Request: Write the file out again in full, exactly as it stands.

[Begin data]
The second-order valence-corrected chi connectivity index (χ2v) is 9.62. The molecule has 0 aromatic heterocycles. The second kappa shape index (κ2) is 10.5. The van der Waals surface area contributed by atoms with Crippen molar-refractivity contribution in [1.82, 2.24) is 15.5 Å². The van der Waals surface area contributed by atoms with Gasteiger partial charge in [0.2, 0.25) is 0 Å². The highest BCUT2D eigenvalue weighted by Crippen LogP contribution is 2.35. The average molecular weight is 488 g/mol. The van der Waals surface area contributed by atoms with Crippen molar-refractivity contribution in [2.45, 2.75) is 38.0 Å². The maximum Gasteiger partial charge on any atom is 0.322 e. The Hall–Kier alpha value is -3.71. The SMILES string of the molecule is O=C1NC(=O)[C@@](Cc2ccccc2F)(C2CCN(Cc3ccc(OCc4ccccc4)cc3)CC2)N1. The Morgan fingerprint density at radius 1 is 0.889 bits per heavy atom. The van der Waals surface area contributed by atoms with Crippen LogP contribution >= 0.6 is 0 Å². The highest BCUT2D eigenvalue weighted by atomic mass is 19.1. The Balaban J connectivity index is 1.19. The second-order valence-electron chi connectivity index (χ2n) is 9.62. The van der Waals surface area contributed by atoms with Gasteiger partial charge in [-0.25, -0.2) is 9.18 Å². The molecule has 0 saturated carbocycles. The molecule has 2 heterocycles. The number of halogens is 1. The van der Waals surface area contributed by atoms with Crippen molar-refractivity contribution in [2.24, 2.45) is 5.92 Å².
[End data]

The second-order valence-corrected chi connectivity index (χ2v) is 9.62. The molecule has 0 aromatic heterocycles. The second kappa shape index (κ2) is 10.5. The van der Waals surface area contributed by atoms with Crippen molar-refractivity contribution in [1.82, 2.24) is 15.5 Å². The van der Waals surface area contributed by atoms with Gasteiger partial charge in [0.2, 0.25) is 0 Å². The highest BCUT2D eigenvalue weighted by Crippen LogP contribution is 2.35. The average molecular weight is 488 g/mol. The van der Waals surface area contributed by atoms with Crippen molar-refractivity contribution in [2.45, 2.75) is 38.0 Å². The maximum Gasteiger partial charge on any atom is 0.322 e. The Hall–Kier alpha value is -3.71. The SMILES string of the molecule is O=C1NC(=O)[C@@](Cc2ccccc2F)(C2CCN(Cc3ccc(OCc4ccccc4)cc3)CC2)N1. The Morgan fingerprint density at radius 1 is 0.889 bits per heavy atom. The van der Waals surface area contributed by atoms with Crippen LogP contribution >= 0.6 is 0 Å². The highest BCUT2D eigenvalue weighted by atomic mass is 19.1. The Balaban J connectivity index is 1.19. The second-order valence-electron chi connectivity index (χ2n) is 9.62. The van der Waals surface area contributed by atoms with Gasteiger partial charge in [-0.25, -0.2) is 9.18 Å². The molecule has 0 saturated carbocycles. The molecule has 2 heterocycles. The number of halogens is 1. The van der Waals surface area contributed by atoms with Crippen molar-refractivity contribution in [2.24, 2.45) is 5.92 Å².